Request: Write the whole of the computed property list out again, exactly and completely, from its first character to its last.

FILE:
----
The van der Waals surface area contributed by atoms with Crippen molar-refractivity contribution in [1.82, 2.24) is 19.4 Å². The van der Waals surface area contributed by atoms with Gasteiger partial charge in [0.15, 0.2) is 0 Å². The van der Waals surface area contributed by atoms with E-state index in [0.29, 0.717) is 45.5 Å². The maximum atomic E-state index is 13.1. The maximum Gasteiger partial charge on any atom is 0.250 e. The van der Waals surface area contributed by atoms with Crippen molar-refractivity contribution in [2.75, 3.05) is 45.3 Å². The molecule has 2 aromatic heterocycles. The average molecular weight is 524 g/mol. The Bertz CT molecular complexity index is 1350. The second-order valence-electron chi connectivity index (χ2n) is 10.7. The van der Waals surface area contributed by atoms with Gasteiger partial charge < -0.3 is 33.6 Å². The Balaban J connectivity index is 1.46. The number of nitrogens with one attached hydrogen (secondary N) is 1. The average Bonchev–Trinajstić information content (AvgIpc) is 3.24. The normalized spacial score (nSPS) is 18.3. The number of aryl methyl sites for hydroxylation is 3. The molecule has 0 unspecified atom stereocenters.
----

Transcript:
The van der Waals surface area contributed by atoms with Crippen molar-refractivity contribution in [1.82, 2.24) is 19.4 Å². The van der Waals surface area contributed by atoms with Gasteiger partial charge in [0.15, 0.2) is 0 Å². The van der Waals surface area contributed by atoms with E-state index in [0.29, 0.717) is 45.5 Å². The maximum atomic E-state index is 13.1. The maximum Gasteiger partial charge on any atom is 0.250 e. The van der Waals surface area contributed by atoms with Crippen molar-refractivity contribution in [2.75, 3.05) is 45.3 Å². The molecule has 2 aromatic heterocycles. The average molecular weight is 524 g/mol. The Bertz CT molecular complexity index is 1350. The second-order valence-electron chi connectivity index (χ2n) is 10.7. The van der Waals surface area contributed by atoms with Gasteiger partial charge < -0.3 is 33.6 Å². The Balaban J connectivity index is 1.46. The number of nitrogens with one attached hydrogen (secondary N) is 1. The average Bonchev–Trinajstić information content (AvgIpc) is 3.24. The normalized spacial score (nSPS) is 18.3. The number of aryl methyl sites for hydroxylation is 3. The molecule has 0 unspecified atom stereocenters.